Short-Term, Low-Methionine Diet Slims Down Obese, Pre-diabetic Mice

Finely manipulating metabolic processes by limiting intake of a specific building block of proteins caused obese, pre-diabetic mice to shed most of their fat and improve blood glucose control-even though the dietary intervention occurred over a short time span (one month), and their overall caloric intake was unrestricted. 

The study, conducted by researchers in the laboratory of Dudley Lamming, PhD (pictured at right), assistant professor, Endocrinology, Diabetes and Metabolism, was published in The FASEB Journal on January 30, 2018. 

Scientists speculate that the approach may mimic some aspects of a plant-only vegan diet, since many plant proteins tend to be low in methionine. Because long-term adherence to dietary restrictions is notoriously difficult for many people, the research team investigated whether they could improve metabolic health of mice that were initially placed on high-fat, high-sugar "Western" diets to induce obesity and blood glucose dysregulation, and then shifted for up to five weeks to either the Western diet with defined levels of all amino acids, or the Western diet without methionine. A control group of lean mice on a standard lab chow was used for comparison. 

The results were striking. "Feeding a low methionine diet to mice that are obese and pre-diabetic rapidly restored their metabolic health. They lost weight, with a profound reduction in fat - they lost about 70% of their fat in one month. This happened even though they could eat as much food as they wanted and they actually moved less. We referred to them as 'couch potatoes,'" said Dr. Lamming.

Further analysis indicated that the temporary low-methionine diet triggered increased energy expenditure and altered metabolic processes in the liver and fat cells. The beneficial effects of reduced adiposity and improved blood glucose regulation were not dependent on a key regulator of liver metabolism called mTORC1. While both male and female mice showed the physiological changes, scientists did observe sex-specific differences at the molecular level: blood levels of a hormone called Fgf21 that is involved in energy balance regulation was increased in male mice but not female mice. 

The team hopes to pursue human clinical trials to assess whether the approach will be translatable to humans, but Dr. Lamming cautions that interventions similar to the extremely methionine-restricted mouse diets used in this study would require careful medical supervision as methionine is an essential amino acid. "If these results apply to humans, it's possible that this could be a short-term intervention that could be used with people who are morbidly obese or who need to lose weight rapidly for health reasons. It's unlikely to be widely used for most people as it is very severe and there is rapid weight loss, as well as some loss of lean mass," he said.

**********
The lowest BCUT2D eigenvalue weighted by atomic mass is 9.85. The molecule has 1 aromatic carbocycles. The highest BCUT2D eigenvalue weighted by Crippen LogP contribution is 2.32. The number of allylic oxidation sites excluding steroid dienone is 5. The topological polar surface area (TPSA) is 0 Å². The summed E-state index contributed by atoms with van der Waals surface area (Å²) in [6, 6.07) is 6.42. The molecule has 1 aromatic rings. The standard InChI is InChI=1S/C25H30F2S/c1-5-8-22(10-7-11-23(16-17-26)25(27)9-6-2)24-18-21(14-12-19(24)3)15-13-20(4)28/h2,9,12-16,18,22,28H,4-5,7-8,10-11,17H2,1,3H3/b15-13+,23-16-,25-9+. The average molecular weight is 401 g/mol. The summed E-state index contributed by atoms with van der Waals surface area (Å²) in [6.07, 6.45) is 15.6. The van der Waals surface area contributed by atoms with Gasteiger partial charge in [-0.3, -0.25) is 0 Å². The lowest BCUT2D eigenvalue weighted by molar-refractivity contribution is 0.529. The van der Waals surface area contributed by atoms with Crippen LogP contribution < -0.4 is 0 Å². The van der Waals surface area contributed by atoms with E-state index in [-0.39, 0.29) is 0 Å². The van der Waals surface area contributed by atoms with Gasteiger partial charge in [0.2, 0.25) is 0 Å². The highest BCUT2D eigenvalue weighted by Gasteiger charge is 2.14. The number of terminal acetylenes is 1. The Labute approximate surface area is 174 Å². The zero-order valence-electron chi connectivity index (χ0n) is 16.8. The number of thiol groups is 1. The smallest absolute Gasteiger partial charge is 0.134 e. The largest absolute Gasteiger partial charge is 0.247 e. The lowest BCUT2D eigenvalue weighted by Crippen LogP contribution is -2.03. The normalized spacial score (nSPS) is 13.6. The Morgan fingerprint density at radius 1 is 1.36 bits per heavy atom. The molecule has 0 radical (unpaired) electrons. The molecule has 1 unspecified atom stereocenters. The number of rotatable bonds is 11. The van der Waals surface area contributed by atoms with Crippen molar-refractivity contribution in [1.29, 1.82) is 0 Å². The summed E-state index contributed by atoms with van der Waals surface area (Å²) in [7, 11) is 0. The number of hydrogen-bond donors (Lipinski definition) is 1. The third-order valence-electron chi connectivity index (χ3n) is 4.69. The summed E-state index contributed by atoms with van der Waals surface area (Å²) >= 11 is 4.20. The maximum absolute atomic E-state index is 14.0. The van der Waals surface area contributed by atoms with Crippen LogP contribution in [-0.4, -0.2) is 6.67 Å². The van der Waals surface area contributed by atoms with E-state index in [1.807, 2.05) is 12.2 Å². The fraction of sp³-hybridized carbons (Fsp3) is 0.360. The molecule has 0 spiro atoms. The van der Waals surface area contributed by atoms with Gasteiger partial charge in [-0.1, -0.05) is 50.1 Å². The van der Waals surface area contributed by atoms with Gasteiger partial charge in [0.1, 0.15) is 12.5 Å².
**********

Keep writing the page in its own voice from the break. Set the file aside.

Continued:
"We are also working to identify the precise molecular mechanisms that drive the effects of dietary methionine on metabolic health, because methionine-free medical food isn't very tasty."  

This research was spearheaded by Deyang Yu (pictured above), a graduate student in the Lamming laboratory. Faculty collaborators included Michelle Kimple, PhD, assistant professor, Endocrinology, Diabetes and Metabolism, and Vincent Cryns, MD, Marian A. and Rodney P. Burgenske Chair in Diabetes Research and head of Endocrinology, Diabetes and Metabolism.

The work was supported in part by the National Institutes of Health, the Wisconsin Partnership Program, the V Foundation for Cancer Research, the Glenn Foundation Award for Cancer Research, predoctoral fellowship funding from the American Heart Association, a training grant from the UW Institute on Aging, and startup funds from the UW-Madison School of Medicine and Public Health and the Department of Medicine, and facilities and resources from the UW Carbone Cancer Center and the William S. Middleton Memorial Veterans Hospital. 

Figure caption (below): Placing obese mice on a short-term diet with low levels of the amino acid methionine caused them to lose about 70 percent of their fat in one month. A micrograph shows liver lipid droplet size from female mice on (left to right): control diet with defined levels of amino acids (Control AA), high-fat and high-sucrose Western diet (WD), or Western diet with low levels of methionine (WD MD). Similar results were seen for male mice.

liver lipid droplets

 

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